|Publication number||US4956991 A|
|Application number||US 07/445,570|
|Publication date||18 Sep 1990|
|Filing date||1 Dec 1989|
|Priority date||1 Dec 1989|
|Publication number||07445570, 445570, US 4956991 A, US 4956991A, US-A-4956991, US4956991 A, US4956991A|
|Inventors||Denis E. Noonan|
|Original Assignee||Grumman Aerospace Corporation|
|Export Citation||BiBTeX, EndNote, RefMan|
|Patent Citations (6), Referenced by (9), Classifications (9), Legal Events (8)|
|External Links: USPTO, USPTO Assignment, Espacenet|
The present invention relates to metal cold working tools, and more particularly to a tool capable of cold working a variable depth of a hole.
In the aircraft industry it occasionally becomes necessary to cold work a fastener hole when the fastener is replaced, in order to avoid premature fatigue. For example, aircraft wing skin is secured to internal wing beams by means of fasteners. During the useful life of the aircraft, it may be necessary to replace some of the fasteners. In such an event it is sometimes advisable to cold work the hole in order to increase fatigue life of the skin.
When cold working the hole, it is advantageous to merely cold work the hole of the skin and not a continuation of the aligned hole which exists in a corresponding support beam.
In order to cold work a hole, a sleeve is frequently inserted therein and a mandrel is forced through the sleeve so that the outward expansion of the sleeve cold works the hole in which the sleeve rests. However, with aircraft skin the exact thickness varies so that a standard length sleeve may not be used.
Up to now it has been a laborious process to measure the depth of the aircraft skin at a particular hole to be cold worked and then adjust the cold working tool to cold work only the hole within the aircraft skin and not the extended hole within the beam. Prior art attempts have fallen short in this respect and have resulted in either incompletely cold worked skin holes or overextending cold working, which adversely affects the structural integrity of fastener holes within the beams.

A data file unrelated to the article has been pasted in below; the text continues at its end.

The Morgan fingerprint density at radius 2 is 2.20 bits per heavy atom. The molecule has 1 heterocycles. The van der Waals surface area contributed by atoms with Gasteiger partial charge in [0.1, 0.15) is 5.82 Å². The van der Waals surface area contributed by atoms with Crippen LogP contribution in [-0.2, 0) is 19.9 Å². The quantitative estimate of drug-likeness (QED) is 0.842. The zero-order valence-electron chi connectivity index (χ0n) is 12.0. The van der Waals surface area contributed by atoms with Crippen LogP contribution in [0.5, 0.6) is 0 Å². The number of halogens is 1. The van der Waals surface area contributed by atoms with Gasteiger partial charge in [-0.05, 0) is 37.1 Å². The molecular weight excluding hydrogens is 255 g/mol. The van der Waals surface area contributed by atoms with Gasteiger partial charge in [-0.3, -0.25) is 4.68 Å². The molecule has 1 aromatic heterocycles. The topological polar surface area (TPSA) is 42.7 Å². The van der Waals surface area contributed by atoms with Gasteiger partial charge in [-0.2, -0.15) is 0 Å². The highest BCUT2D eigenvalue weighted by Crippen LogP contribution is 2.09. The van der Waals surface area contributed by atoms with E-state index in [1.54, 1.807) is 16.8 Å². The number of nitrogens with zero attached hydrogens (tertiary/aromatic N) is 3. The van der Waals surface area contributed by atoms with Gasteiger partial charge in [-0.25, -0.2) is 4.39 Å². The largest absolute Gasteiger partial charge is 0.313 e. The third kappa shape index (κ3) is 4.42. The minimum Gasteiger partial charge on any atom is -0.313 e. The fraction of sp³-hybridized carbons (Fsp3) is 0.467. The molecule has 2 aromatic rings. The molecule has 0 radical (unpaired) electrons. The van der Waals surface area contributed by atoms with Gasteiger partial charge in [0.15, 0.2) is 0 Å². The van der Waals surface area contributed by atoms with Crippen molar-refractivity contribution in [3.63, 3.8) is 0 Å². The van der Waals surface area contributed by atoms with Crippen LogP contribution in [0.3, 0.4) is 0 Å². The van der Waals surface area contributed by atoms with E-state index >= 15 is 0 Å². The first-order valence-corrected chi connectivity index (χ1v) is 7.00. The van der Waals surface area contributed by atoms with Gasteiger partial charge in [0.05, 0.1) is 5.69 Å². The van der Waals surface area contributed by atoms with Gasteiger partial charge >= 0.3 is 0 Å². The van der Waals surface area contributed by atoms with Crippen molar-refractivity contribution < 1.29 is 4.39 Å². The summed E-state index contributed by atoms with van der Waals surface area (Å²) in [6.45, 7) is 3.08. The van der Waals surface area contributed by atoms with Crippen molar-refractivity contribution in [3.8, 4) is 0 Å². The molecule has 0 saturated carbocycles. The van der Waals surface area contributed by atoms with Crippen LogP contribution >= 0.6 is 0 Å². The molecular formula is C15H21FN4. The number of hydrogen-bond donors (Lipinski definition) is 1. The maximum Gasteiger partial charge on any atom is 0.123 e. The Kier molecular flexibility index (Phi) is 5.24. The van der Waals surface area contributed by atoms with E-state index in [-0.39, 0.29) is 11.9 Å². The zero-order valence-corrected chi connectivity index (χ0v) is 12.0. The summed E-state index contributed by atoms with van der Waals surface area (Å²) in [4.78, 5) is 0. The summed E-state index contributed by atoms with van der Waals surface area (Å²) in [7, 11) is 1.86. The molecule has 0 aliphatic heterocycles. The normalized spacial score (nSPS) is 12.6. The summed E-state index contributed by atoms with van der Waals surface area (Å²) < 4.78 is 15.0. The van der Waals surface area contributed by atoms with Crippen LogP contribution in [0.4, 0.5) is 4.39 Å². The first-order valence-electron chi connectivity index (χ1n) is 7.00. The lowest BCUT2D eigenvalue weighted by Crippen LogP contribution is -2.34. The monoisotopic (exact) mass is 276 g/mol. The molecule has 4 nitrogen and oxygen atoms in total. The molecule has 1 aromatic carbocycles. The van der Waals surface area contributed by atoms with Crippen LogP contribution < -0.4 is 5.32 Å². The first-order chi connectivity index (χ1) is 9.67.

The present invention offers a method and apparatus for quickly gauging the variable depth of a hole in an aircraft skin and then cold working that hole up to an interface with a support beam.
This is accomplished by ultrasonically measuring the depth to be cold worked and then quickly adjusting a tool nose piece with a micrometer so that a mandrel sleeve is precisely positioned outwardly from the nose piece so that the sleeve maintains the exact desired depth within the hole for mandrel cold working.
By virtue of the present invention, one may be assured that the hole to be cold worked is precisely through the thickness of an aircraft wing skin without intruding into that portion of the aligned hole existing within the support beam. Thus, fatigue life characteristics may be maximized prior to the insertion of a new fastener within a through hole in the aircraft skin and supporting beam.
The above-mentioned objects and advantages of the present invention will be more clearly understood when considered in conjunction with the accompanying drawings, in which:
FIG. 1 is an elevational view of the present cold working tool shown in an operative position for cold working a hole, extending through an aircraft skin and supporting beam;
FIG. 2 is a partial cut-away elevational view of the present invention cooperating with a micrometer for adjusting sleeve protrusion.
Reference numeral 10 generally indicates an aircraft skin which is fastened to a supporting beam 12 by fasteners. The fasteners are shown removed in FIG. 1 so that the holes 13 passing through the skin 10 and beam web 11 may be cold worked.
A mandrel generally indicated by reference numeral 14 is shown positioned through the aligned holes in the aircraft skin 10 and web 11. The mandrel is formed with an enlarged end 15 which will actually perform the cold working as presently described. A sleeve 16 is slipped over the length of the mandrel and likewise rests within the hole formed in aircraft skin 10. However, it is critical that the upper illustrated end of the sleeve does not extend beyond the interface 17 existing between the interior surface of the aircraft skin 10 and the beam web 11. The apparatus for ensuring the precise protrusion of sleeve 16 to achieve this degree of insertion will be explained in connection with FIG. 2.